Focus on multihulls
Geoff and Cherylle Stone discover that there are still plenty of fun things to do with their Grainger catamaran, Subzero, in the off-season.
Among our Port Stephens friends there are some female partners who point-blank refuse to get on a “leaner” but clamour to sail on Subzero. Most Wednesdays and Saturdays up to half a dozen “non-sailors” saunter along with wine and nibblies to have a lovely day out in the round-the-cans races. Cherylle usually manages the genoa sheet and a couple of willing wenches work the mainsheet and traveller winches while Geoff does the steering and calls the shots. He still puzzles how conversation about a whole range of non-sailing.
On the one occasion when we hoisted the MPS during a short race inside the port, the prodder broke and a huge amount of green material transformed into a prawning net as it dragged between the two hulls. There were a couple of excited people on board who realised that pride did come before a fall. Trying to manage spinnakers short-handed on short courses is just plain stupid.
3. Economic stimulus
Cats boost the numbers at the local yacht club. Most of the other boats have between two and four crew. After a race Subzero's netball-sized crew swells the bar sales and causes the club secretary to smile broadly.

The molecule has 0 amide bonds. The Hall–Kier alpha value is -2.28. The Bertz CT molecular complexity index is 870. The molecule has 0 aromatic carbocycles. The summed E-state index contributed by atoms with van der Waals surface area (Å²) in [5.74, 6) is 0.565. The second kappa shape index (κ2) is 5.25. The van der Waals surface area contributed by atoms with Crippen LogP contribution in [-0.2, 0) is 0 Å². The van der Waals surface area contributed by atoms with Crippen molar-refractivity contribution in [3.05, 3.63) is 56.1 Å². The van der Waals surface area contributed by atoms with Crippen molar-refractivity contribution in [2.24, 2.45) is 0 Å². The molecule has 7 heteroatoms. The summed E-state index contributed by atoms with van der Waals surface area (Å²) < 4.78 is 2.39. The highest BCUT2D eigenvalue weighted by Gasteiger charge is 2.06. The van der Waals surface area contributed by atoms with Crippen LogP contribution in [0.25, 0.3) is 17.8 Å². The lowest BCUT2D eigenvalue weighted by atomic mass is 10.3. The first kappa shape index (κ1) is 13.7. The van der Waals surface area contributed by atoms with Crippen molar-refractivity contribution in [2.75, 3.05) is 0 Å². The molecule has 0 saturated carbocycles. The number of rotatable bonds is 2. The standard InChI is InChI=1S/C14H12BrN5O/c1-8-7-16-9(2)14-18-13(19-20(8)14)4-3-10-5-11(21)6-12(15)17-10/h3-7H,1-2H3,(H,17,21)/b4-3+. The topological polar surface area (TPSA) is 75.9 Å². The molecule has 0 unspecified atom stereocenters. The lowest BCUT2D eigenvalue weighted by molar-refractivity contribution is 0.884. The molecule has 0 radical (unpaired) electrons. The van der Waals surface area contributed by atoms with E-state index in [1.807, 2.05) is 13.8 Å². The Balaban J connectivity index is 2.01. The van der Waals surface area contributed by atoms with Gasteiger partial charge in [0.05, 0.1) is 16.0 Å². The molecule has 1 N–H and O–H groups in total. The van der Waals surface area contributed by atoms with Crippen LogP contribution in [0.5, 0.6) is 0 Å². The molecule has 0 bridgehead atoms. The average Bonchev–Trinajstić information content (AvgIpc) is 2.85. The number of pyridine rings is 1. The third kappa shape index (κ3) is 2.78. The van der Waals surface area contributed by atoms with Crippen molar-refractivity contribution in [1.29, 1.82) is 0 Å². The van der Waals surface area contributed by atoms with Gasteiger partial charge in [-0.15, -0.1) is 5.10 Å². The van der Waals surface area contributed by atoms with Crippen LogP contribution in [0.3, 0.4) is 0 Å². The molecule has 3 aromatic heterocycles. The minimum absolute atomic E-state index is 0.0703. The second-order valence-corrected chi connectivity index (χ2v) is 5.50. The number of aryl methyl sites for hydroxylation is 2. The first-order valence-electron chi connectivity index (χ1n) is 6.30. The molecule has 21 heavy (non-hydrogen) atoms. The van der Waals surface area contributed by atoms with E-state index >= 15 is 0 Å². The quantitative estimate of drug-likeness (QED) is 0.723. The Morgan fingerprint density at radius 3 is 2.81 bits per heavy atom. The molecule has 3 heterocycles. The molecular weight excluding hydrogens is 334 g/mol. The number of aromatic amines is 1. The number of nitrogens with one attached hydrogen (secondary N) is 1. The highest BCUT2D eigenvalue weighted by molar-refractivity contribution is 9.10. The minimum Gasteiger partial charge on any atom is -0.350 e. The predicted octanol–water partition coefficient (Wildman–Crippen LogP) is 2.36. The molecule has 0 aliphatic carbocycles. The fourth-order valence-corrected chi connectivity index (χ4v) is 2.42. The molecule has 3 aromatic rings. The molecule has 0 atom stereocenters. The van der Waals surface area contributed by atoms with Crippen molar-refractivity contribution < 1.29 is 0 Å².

4. Work horse
It's a great committee boat for off the beach dinghy and cat national or state championships. The race officer, recorders, time-keepers, flag hoister/retriever and one or two others can do their tasks in great comfort. Even in quite jiggly conditions there is no chance of the workers, some of whom are not sailors, succumbing to mal de mer. The people operating the safety runabouts have a very comfy spot to retreat to for lunch while the sheer size of the vessel intimidates competitors into keeping well clear as they start and finish.
5. Oil painting
In exchange for the shiny, hardly-ever-used barbecue hanging off the rail, a painter friend created a nice representation of the boat.
Another cat in Port Stephens has been the focus of a tourist promotion ð because it's sexier than your average monohull.
With two of everything, a cat provides its crew with weeks of occupational therapy as they work through a seemingly endless list of maintenance tasks to get it ready for the next cruising season.
Cherylle and Geoff spend winters cruising their 13m Grainger catamaran somewhere warm and summers at their home in Port Stephens. Wherever they are, their boat and sailing are intrinsic elements of their preferred lifestyle.